ACAPULCO, Mexico (AP) — Survivors of the Category 5 hurricane that killed at least 27 people and devastated the Mexican resort city of Acapulco are growing frustrated with the government’s slow response, they worry. That the focus will be on repairing the infrastructure for the city’s economic engine. Tourism instead of helping the needy.Thank you for reading this post, don't forget to subscribe!
Despite the hopes of many in Acapulco for help to arrive, the coastal city of 1 million, once known for its seaside charm, was still in a state of complete chaos as of late Thursday.
Entire walls of tall buildings along the seashore were demolished. Hundreds of thousands of houses were left without electricity. People who lack even the most basic resources are emptying shops of everything from food to toilet paper.
Miguel Angel Fong, president of the Mexican Hotel Association, told the AP that 80% of the city’s hotels were damaged.
Dozens of desperate tourists, tired of waiting for buses out of town, walked on narrow footpaths through the long car tunnel under the mountain that divides the port from the rest of the city. They pulled suitcases and some picked up children.
The Pacific hurricane strengthened to shocking intensity before hitting the coast early Wednesday and the Mexican government deployed about 10,000 troops to deal with the aftermath. But there were delays in arrival of equipment to remove tons of mud and fallen trees from the roads.
Flora Contreras Santos, a housewife from a poor neighborhood on the outskirts of the city, asked for help in searching for a 3-year-old girl who had been swept away from her mother in a landslide. She went from soldier to soldier trying to interest one of the victims in the tragedy that occurred on her road at the height of the storm.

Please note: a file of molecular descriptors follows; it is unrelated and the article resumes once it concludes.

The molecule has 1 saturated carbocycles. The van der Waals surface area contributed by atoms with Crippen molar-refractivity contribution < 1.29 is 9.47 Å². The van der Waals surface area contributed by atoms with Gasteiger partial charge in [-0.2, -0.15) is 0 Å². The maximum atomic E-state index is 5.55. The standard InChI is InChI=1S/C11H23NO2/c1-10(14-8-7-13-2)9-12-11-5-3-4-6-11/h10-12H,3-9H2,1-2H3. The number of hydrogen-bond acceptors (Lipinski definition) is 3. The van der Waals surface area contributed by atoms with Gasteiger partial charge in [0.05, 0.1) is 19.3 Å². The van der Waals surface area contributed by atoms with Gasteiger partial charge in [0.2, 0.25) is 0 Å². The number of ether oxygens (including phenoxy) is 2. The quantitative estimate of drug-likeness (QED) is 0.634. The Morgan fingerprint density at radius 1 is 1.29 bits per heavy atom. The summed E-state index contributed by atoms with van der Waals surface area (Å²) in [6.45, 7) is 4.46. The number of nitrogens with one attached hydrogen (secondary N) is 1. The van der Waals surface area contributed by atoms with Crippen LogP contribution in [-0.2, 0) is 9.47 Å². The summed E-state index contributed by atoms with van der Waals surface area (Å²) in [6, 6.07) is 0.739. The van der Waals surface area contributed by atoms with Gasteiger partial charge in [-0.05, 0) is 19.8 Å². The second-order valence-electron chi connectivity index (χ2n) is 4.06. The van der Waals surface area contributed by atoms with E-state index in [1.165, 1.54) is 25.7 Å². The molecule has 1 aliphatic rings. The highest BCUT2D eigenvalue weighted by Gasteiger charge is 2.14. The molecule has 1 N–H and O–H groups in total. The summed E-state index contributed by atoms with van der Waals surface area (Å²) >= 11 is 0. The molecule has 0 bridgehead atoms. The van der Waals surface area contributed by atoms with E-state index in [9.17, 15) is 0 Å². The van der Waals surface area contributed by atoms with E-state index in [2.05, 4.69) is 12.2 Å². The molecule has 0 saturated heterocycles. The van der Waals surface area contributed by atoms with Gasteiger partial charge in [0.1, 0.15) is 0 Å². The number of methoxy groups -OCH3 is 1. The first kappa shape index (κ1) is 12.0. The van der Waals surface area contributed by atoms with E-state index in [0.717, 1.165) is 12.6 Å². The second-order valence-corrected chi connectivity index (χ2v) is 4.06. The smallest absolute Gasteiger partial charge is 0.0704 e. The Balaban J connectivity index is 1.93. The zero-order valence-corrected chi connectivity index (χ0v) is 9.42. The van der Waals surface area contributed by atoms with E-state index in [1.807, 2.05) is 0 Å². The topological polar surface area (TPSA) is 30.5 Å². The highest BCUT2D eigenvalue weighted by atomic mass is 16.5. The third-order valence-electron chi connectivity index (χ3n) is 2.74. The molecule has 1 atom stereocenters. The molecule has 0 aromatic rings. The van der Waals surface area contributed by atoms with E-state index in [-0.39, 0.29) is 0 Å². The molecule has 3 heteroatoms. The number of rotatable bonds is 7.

“The mountain fell upon them. Mud snatched him from his mother’s arms, Contreras said. “We need help, mom is in bad shape and we can’t find the girl.”
Even as army bulldozers began clearing knee-deep mud from Acapulco’s main thoroughfares, Contreras’s pleas did not move any soldiers to action.
President Andrés Manuel López Obrador went by road on Wednesday after the storm struck the iconic city on Mexico’s Pacific coast. At least four people are missing. It was not clear whether the 3-year-old girl was among them.
The president said Otis had downed every power-line pole in the area where it struck on Wednesday, leaving much of the city without power. Otis transformed from mild-mannered to monster in record time, and scientists are struggling to figure out how – and why they didn’t see it coming.
Acapulco’s municipal water system failed and nearly half a million homes lost power. López Obrador said restoring power was a top priority, but as of Thursday evening 250,000 homes and businesses were still without power.
Brown floodwaters spread for miles in some areas. Many residents were taking basic items from shops to survive. Others left with more expensive items, causing widespread vandalism in area shops.
As cell phone signals began to return in parts of the city, residents organized themselves with the help of friends and relatives living in Mexico and other parts of the United States. They joined together in the neighborhood using online messaging platforms like WhatsApp. There were about 1,000 people in 40 chats on Thursday, with the number continuing to grow throughout the day.
They shared photos of flooded areas and tips for finding cell phone signals, and asked for information about loved ones they hadn’t heard from. Others shared photos of papers filled with names of survivors seeking refuge in shelters, some with notes reading, “Lupita, we’re okay. I will call you when we get the signal.”